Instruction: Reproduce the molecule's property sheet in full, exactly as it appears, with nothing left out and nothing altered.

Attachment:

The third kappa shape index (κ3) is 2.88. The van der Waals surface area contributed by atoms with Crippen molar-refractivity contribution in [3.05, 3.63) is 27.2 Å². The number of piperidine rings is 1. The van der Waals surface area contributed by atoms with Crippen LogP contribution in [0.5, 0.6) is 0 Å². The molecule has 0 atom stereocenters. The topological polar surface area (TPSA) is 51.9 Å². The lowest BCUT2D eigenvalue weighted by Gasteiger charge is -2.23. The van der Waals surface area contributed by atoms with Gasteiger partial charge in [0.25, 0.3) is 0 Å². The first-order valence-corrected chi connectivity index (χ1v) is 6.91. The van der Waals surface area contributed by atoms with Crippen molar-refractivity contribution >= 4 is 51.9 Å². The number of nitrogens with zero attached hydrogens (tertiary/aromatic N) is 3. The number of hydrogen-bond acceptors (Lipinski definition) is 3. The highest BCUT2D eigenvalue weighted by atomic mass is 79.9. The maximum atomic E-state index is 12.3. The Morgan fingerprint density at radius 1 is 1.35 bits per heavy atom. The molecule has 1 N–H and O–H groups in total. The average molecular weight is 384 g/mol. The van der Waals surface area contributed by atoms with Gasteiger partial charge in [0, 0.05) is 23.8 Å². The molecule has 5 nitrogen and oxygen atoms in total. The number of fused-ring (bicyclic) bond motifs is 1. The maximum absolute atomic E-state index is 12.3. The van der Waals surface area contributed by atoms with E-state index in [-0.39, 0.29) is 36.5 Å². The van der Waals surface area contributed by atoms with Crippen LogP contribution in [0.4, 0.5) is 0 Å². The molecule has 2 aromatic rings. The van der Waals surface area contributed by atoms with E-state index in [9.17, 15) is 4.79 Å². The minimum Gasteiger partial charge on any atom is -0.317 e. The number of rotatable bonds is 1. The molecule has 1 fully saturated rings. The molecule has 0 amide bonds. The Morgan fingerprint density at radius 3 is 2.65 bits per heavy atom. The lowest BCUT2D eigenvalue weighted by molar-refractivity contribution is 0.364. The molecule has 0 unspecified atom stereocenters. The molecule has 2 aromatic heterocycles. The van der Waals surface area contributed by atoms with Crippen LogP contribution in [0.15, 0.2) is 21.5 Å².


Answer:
The third kappa shape index (κ3) is 2.88. The van der Waals surface area contributed by atoms with Crippen molar-refractivity contribution in [3.05, 3.63) is 27.2 Å². The number of piperidine rings is 1. The van der Waals surface area contributed by atoms with Crippen LogP contribution in [0.5, 0.6) is 0 Å². The molecule has 0 atom stereocenters. The topological polar surface area (TPSA) is 51.9 Å². The lowest BCUT2D eigenvalue weighted by Gasteiger charge is -2.23. The van der Waals surface area contributed by atoms with Gasteiger partial charge in [0.25, 0.3) is 0 Å². The first-order valence-corrected chi connectivity index (χ1v) is 6.91. The van der Waals surface area contributed by atoms with Crippen molar-refractivity contribution >= 4 is 51.9 Å². The number of nitrogens with zero attached hydrogens (tertiary/aromatic N) is 3. The number of hydrogen-bond acceptors (Lipinski definition) is 3. The highest BCUT2D eigenvalue weighted by atomic mass is 79.9. The maximum atomic E-state index is 12.3. The Morgan fingerprint density at radius 1 is 1.35 bits per heavy atom. The molecule has 1 N–H and O–H groups in total. The average molecular weight is 384 g/mol. The van der Waals surface area contributed by atoms with Gasteiger partial charge in [0, 0.05) is 23.8 Å². The molecule has 5 nitrogen and oxygen atoms in total. The number of fused-ring (bicyclic) bond motifs is 1. The maximum absolute atomic E-state index is 12.3. The van der Waals surface area contributed by atoms with E-state index in [-0.39, 0.29) is 36.5 Å². The van der Waals surface area contributed by atoms with Crippen LogP contribution in [0.4, 0.5) is 0 Å². The molecule has 2 aromatic rings. The van der Waals surface area contributed by atoms with E-state index in [9.17, 15) is 4.79 Å². The minimum Gasteiger partial charge on any atom is -0.317 e. The number of rotatable bonds is 1. The molecule has 1 fully saturated rings. The molecule has 0 amide bonds. The Morgan fingerprint density at radius 3 is 2.65 bits per heavy atom. The lowest BCUT2D eigenvalue weighted by molar-refractivity contribution is 0.364. The molecule has 0 unspecified atom stereocenters. The molecule has 2 aromatic heterocycles. The van der Waals surface area contributed by atoms with Crippen LogP contribution in [0.15, 0.2) is 21.5 Å².